Am I a child prodigy? Nope.
Am I Eleven? Nope.
Am I Eighteen? Close.
Am I Nineteen? Yes.
Do I live here (in the Tatami Room)? No. I wish.                                                       


If I did live there, I could perpetually dream of frozen yogurt and French fries, but, alas, I only get to dream like this once a week — with fourth graders.


IMAGE: Tula Telfair, “Civilization Could Not Do Without It,” 2014, oil on canvas, 75 x 100 inches.

Tula Telfair, Civilization Could Not Do Without It, 2014, oil on canvas, 75 x 100 inches. Currently on view in Zilkha Gallery at Wesleyan through December 7.
Click here to learn more about the exhibition.



Contributed by FDAC Board Member Sharifa T. Lookman ’17

Harry Callahan (American, 1912-1999) Seven dye transfer prints and one gelatin silver print, ca. 1950-1980. Gift of Charles Traub in honor of his Wesleyan associates, colleagues, students, and friends, including Edoardo Ballerini (B.A. 1992), Luigi Ballerini (B.A. 1962), Martha Fleming-Ives (B.A. 2009), Thomas Huhn (Professor of Philosophy and Letters), Jonathan Lipkin (B.A. 1992), Danae Oratowski (B.A. 1992), David Rhodes (B.A. 1968), David Schorr (Professor of Art), and Sarah Schorr (B.A. 2003), 2013

Harry Callahan (American, 1912-1999)
Providence, 1984. Dye transfer print. Gift of Charles Traub in honor of his Wesleyan associates, colleagues, students, and friends, including Edoardo Ballerini (B.A. 1992), Luigi Ballerini (B.A. 1962), Martha Fleming-Ives (B.A. 2009), Thomas Huhn (Professor of Philosophy and Letters), Jonathan Lipkin (B.A. 1992), Danae Oratowski (B.A. 1992), David Rhodes (B.A. 1968), David Schorr (Professor of Art), and Sarah Schorr (B.A. 2003), 2013. © The Estate of Harry Callahan; courtesy Pace/MacGill Gallery, New York


Recently the Wesleyan University Davison Art Center was given seven photographs by the influential American photographer and teacher, Harry Callahan (1912-99). Callahan is best known for his precise prints that quote the everyday: a window, a cityscape, or a woman’s face mid-speech, but with an added journalistic and psychological weight.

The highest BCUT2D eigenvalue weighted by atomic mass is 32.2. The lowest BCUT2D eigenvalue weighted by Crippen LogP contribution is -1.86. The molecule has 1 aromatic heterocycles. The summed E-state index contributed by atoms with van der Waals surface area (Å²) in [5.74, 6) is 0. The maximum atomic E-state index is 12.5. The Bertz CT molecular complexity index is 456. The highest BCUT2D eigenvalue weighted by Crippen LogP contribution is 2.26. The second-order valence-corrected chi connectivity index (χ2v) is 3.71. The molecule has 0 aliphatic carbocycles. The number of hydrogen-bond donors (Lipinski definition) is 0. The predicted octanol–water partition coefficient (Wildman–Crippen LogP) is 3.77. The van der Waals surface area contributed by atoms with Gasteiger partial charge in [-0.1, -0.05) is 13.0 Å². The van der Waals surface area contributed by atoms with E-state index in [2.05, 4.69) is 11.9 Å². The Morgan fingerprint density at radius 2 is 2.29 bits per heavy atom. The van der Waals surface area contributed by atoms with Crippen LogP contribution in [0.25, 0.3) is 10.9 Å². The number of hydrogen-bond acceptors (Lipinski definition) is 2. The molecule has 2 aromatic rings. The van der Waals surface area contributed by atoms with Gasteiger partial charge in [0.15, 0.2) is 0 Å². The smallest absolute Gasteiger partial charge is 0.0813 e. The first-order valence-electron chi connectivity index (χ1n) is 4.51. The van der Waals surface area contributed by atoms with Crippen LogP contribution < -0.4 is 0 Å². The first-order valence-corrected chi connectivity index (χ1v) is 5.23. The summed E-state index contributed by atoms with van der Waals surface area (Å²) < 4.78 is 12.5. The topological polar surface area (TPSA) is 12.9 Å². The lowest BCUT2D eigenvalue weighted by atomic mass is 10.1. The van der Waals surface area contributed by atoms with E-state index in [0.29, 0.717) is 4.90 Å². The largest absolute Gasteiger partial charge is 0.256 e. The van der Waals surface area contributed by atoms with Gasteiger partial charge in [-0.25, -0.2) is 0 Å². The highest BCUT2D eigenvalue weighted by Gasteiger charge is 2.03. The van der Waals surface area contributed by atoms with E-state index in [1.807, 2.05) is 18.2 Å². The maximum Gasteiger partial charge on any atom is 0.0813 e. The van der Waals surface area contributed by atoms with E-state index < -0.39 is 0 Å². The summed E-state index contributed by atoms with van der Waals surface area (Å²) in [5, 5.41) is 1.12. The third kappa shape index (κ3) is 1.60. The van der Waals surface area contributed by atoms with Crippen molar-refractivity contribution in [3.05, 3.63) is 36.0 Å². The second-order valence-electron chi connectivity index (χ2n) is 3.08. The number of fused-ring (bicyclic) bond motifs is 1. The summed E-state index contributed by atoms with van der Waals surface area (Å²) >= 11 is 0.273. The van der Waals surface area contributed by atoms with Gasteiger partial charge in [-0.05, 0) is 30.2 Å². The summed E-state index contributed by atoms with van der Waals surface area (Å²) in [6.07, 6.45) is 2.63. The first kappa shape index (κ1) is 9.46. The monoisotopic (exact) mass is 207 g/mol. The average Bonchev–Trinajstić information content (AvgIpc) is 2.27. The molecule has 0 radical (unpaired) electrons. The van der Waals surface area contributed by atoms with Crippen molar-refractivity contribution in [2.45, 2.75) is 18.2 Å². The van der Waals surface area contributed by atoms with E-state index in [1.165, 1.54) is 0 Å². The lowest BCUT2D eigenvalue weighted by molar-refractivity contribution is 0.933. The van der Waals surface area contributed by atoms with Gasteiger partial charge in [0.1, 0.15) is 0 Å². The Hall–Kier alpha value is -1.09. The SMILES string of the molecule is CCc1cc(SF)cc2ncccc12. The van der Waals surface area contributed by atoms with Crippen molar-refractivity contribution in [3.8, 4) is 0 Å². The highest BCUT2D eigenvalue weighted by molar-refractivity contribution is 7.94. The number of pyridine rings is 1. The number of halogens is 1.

One of the recent gifts, Providence, 1984, is a color print that depicts the Rhode Island cityscape. Immediately, the perspective of the photograph is noteworthy: the viewer, and therefore at one point the artist himself, is situated right in the midst of the architecture. Within this context the viewer is not a passive observer, but rather a willing participant in the industrial scene.

The composition further accentuates this notion of industrial form. The right hand side is consumed by a building’s façade that then flows into a layered collage of buildings. Callahan is renowned for his emphasis on line and form, elements that are highlighted in this piece through the repetition of small rectangular windows on the building’s frontal plane. This photograph is particularly unique because it does not have a lot of contrast between light and dark, apart from selective shadows of the building. Instead, holistically the value of the composition is relatively consistent. This formal element also relates to the palette. Even with the addition of the highlight of sky, the palette is relatively monochromatic in neutral grays and blues. The theme of industrialization elevates the image to a societal and environmental study, a quality inherent in much of Callahan’s work.

Callahan rarely wrote his thoughts about his work: instead, his work is documentation in itself, proving to be an exploration into his life, his steps, and his sights. He immortalized the things that caught his eyes, both fleeting and meditative. As a result, his works are simple and evocative, and yet they are laced with and pervaded by a sense of intrigue and inquiry.

Callahan’s photographs will add significantly to the Davison Art Center collection, teaching Wesleyan students, both in and out of the art and art history departments, to stop and look around. In addition to being evocative and captivating, his artistic canon is full of inspirational snapshots that remind us to look up every once in a while and remember the forgotten and appreciate the horrors, beauties, and mysteries that imbue our familiar, and yet somehow forever foreign, surroundings.